and Sunday Times
in London—but he’s not reporting on it. Will his paywall work is the biggest story in the media business, and it would be quite a journalistic coup to document the progress, or lack thereof, that’s being made in trying to convince a skeptical world to shell out 2£ ($3) a week for what’s heretofore been free.
He is not reporting on himself because even less than most news outlets, Murdoch outlets have no objective sense when it comes to their own interests (or the boss’s interests), or willingness to ask questions which the boss might find uncomfortable, or penchant for anything but the party line. The news from News Corp. is always snarlingly good—even when it is very bad.
My sources say that not only is nobody subscribing to the website, but subscribers to the paper itself—who have free access to the site—are not going beyond the registration page. It’s an empty world.
The wider implications of this emptiness are only just starting to become clear. A Murdoch and Fleet Street veteran with whom I’ve been corresponding about the paywall reported to me on his recent conversation with an A-list entertainment publicist: “What was really interesting to me was that this person volunteered a blinding realization. ‘Why would I get any of my clients to talk to the Times
or the Sunday Times
if they are behind a paywall? Who can see it? I can't even share a link and they aren't on search. It’s as though their writers don't exist anymore.’”
“What Rupert always does,” added my correspondent, “is use whatever technology is available as a publishing mechanism. In this, they are reshaping the Internet, or at least the world wide web, as a simple one-way publishing tool. Take us or leave us. Most will leave. But it fits perfectly with Rupert’s vision and particularly the sentiment of Sunday Times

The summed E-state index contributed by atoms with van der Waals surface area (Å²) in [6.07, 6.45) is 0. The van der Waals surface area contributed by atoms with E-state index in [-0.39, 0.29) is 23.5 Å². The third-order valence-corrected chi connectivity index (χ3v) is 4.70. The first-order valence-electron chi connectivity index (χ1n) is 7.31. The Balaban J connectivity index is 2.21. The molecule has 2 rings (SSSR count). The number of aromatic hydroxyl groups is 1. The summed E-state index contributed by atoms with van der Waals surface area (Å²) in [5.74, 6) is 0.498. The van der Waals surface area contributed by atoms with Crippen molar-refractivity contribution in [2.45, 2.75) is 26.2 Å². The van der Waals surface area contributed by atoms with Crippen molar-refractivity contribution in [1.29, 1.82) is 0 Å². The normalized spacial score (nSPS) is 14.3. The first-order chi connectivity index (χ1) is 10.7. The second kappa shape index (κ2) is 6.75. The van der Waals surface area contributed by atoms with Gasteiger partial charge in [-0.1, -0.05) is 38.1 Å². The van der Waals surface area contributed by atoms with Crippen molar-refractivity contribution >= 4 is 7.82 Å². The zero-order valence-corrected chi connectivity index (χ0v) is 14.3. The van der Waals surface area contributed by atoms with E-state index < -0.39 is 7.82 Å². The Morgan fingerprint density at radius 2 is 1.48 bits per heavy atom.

editor John Witherow, who would prefer never to hear a peep from his readers once he has watched the paper leave Wapping in gigantic trucks on a Saturday night. (Not that they leave Wapping anymore, but you get my drift.)”
Murdoch, the historic bugbear of journalists (at least those who don’t work for him) has, curiously, managed to court the journalism community with some success in the matter of his paywall experiment. David Mitchell, writing in the Observer
on Sunday in a heavily retweeted article
, was full of ire about the righteousness of free news and enthusiasm about the prospects for Internet payment plans—he sees Murdoch as the last best hope for getting us paid for our labors.
Beyond the fact that we journalists, behind a paywall, will have fewer readers (our real currency), Murdoch, I rush to remind, has always run a ruthless newsroom, in which nobody comes out ahead but Rupert. In that light, it may be better to see the paywall as not about making more but about costing less. The paywall, and the integration of the Times
and the Sunday Times
behind it, becomes the deus ex machina by which (and this has long been a Murdoch dream) Murdoch and his son, James, the paper’s boss (with his eager corporate lieutenants, Rebekah Wade Brooks and Will Lewis), happily tear up several centuries of history and join the Times
and the Sunday Times
—and save a fortune.
It’s a big story—but you won’t read about it in the papers that know it best.
More of Newser founder Michael Wolff's articles and commentary can be found at VanityFair.com, where he writes a regular column. He can be emailed at firstname.lastname@example.org. You can also follow him on Twitter: @MichaelWolffNYC.
Rupert Murdoch is trying to make news at the